Flash Fiction: Last Lesson (2170 words)

The sun was coming down, painting the tangle of sandstone rooms at the top of the hill in deep orange. The shadows beside the open archways lost their sharp lines, fading to a dull gray in preparation to sink into the clear coming darkness. Then they disappeared onto clean white stone at the next flash of fire off Toar’s hands.

The air was thick and warm with energy. It dragged across his skin as the breeze threaded through the practice hall and dropped into the open air over the cliff outside. Waves hissed at the bottom, and the air hissed in echo inside the room every time Toar spread his hands. On the other side of the room, Jaera stood calmly, dark hair knotted up in the heat. Her hand hung open at her sides, and she rubbed her thumb and middle finger around each other as if there was something more between them than skin.

Shaking his hands slightly, Toar rolled his shoulders back, and spilled another layer of thin energy into the air. The sheet of ice under the skin of his shoulders and arms grew thicker, and heat whispered through his fingers. He bare felt it leave his palms, and there was barely a sheen in the air. He took on breath, then a second, letting it build up around him. Then he shoved heat out of his hand. It crackled, snapped out brilliant blue light that curled like smoke. The entire wall of energy in front of him exploded into light. Pushing his hands in front of him, he shoved the energy forward, tumbling down the length of the room.

It roared, rolled, ran, and slid smoothly off a slanted invisible wall in front of Jaera.

Jaera turned her face away from it, leaned one shoulder back to mimic the line of the wall, and Toar’s energy burned out behind her. She raised one hand, straight out from the shoulder facing him. Halfway across the room from her, bright white smoke lit and slid across the floor toward Toar’s feet. He didn’t have enough left to smother it, but shoved it to one side with what energy he had, and stepped back to stay clear of it.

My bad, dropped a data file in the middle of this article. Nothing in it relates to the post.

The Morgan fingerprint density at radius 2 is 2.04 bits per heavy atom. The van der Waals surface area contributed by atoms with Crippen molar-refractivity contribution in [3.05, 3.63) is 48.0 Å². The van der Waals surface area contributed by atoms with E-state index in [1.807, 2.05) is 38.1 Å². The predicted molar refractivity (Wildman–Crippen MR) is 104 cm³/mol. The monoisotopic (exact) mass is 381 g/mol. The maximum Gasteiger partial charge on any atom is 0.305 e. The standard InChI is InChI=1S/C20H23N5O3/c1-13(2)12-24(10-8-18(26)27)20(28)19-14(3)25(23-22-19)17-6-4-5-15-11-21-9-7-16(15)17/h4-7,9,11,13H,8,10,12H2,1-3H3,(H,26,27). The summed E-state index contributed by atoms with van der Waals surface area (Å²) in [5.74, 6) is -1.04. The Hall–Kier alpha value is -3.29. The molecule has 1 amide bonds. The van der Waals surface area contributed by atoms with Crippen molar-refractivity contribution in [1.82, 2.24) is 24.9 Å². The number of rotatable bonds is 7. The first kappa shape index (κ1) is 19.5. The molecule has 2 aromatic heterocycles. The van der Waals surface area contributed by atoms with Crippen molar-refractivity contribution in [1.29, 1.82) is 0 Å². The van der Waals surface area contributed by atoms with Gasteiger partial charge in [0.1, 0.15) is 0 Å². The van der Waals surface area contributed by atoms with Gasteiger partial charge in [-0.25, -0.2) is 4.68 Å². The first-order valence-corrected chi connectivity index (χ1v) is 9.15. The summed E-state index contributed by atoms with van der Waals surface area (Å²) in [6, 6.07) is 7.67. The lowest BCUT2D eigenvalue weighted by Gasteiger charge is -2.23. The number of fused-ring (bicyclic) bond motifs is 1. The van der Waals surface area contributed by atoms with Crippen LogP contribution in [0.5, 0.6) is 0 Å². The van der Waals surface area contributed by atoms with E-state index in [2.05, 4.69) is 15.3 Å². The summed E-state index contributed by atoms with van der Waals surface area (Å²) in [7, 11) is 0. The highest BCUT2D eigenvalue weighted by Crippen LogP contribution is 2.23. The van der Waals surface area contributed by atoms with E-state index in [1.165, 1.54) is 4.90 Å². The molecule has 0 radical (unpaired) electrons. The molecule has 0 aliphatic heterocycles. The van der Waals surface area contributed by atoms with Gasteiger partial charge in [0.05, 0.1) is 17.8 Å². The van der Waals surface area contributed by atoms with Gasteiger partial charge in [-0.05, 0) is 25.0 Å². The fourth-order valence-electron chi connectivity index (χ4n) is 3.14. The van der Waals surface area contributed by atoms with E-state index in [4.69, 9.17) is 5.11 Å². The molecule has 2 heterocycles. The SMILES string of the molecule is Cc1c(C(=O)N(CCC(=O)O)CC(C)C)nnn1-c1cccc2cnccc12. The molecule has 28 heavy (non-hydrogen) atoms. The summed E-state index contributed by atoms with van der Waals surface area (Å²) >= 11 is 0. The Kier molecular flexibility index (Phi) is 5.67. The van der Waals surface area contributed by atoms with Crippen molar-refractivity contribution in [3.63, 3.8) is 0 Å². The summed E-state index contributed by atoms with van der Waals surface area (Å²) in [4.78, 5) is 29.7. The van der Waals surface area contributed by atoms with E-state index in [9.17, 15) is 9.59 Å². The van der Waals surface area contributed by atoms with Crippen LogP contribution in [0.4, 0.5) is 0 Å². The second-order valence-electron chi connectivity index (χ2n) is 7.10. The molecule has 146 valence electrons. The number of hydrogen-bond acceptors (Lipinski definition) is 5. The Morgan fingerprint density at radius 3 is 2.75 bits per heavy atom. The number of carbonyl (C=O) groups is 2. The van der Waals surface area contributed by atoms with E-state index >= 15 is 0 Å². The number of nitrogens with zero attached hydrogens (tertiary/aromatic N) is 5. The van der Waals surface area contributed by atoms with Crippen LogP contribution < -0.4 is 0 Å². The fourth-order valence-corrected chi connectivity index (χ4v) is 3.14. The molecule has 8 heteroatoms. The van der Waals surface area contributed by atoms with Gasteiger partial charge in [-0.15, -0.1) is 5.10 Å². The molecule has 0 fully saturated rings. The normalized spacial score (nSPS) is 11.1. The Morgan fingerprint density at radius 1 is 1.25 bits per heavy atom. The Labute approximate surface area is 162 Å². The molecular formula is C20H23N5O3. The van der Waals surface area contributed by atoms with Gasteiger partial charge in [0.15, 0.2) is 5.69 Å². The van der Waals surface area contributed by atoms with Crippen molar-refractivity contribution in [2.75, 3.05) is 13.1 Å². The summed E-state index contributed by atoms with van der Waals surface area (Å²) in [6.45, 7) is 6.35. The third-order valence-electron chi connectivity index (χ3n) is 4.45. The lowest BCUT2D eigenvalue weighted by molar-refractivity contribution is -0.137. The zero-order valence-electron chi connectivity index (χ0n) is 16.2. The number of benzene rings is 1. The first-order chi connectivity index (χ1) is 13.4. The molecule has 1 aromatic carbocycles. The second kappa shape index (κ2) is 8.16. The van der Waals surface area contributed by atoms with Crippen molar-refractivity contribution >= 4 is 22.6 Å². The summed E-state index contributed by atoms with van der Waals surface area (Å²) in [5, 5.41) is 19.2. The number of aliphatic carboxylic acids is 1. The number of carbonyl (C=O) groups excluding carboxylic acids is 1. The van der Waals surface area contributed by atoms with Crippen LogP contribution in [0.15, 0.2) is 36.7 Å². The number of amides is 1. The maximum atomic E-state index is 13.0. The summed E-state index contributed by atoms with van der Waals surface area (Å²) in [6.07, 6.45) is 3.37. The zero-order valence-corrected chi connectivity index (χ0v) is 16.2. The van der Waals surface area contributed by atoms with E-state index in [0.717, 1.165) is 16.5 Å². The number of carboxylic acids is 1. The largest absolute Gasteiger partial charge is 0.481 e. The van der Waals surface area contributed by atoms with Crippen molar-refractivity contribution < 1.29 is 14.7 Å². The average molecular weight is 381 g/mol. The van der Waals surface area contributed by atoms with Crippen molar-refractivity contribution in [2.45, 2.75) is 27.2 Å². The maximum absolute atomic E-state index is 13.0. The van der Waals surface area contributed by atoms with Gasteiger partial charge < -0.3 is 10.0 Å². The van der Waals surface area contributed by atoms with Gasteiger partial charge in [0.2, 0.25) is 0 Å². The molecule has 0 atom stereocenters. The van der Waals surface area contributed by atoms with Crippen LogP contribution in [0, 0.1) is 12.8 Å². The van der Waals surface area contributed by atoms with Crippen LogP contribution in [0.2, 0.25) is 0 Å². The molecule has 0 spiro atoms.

Just past him, the smoke turned, and came back for him, flaring to a crackling blue and rising toward his chest. Jaera had closed her fist, started to pull her elbow back to her side.

Toar threw his fingers open, dropped his own crackling energy down over it, and they burned out together on the stones.

Eyes narrowed, Toar glanced at Jaera. “What was that?” he demanded.

He thought he saw her smile, but she didn’t respond.

“What was that?” he repeated.

Jaera took a short breath. “Near perfect?” she said, letting it out.

Toar glared. It had been perfect, control like smooth, poured steel, and such easy moderation that he knew she could continue like that for hours. It was impressive, if a person was comfortable enough with her not to find it plain intimidating. But it wasn’t what he’d asked from her.

“I thought I’d made it clear,” he said. “We’re here to find your limits.”

Jaera closed her mouth gently, raised her chin to look at him.

“You don’t think you should be going a little bigger?” Toar asked.

Holding his eye, Jaera stayed quiet a moment longer. “Because I need to find the end of what I have?”

Toar raised his eyebrows. “Yes.”

“Because that’s the last lesson you have to teach me?”

He paused then, hearing the weight of her tone.

She didn’t wait for him to gather his answer, as if she realized he’d heard more than she wanted him to. Her tone lightened, just a bit, and spoke more quickly. “Because that’s the last lesson every master teaches their apprentice, the last thing, after they’ve taught everything else they need to know. That’s what you said, right?”

“Yes, Jaera,” Toar said. “This is your last lesson.”

Jaera shook her head, a small, slow motion, and she didn’t look at him. “I talked to Royse the other day,” she said.

She took a step forward. It was such a deliberate movement, Toar caught himself staring at her foot for a moment. Then she took another step, and his eyes snapped up to her hands turned palm out at her sides, then up to her face.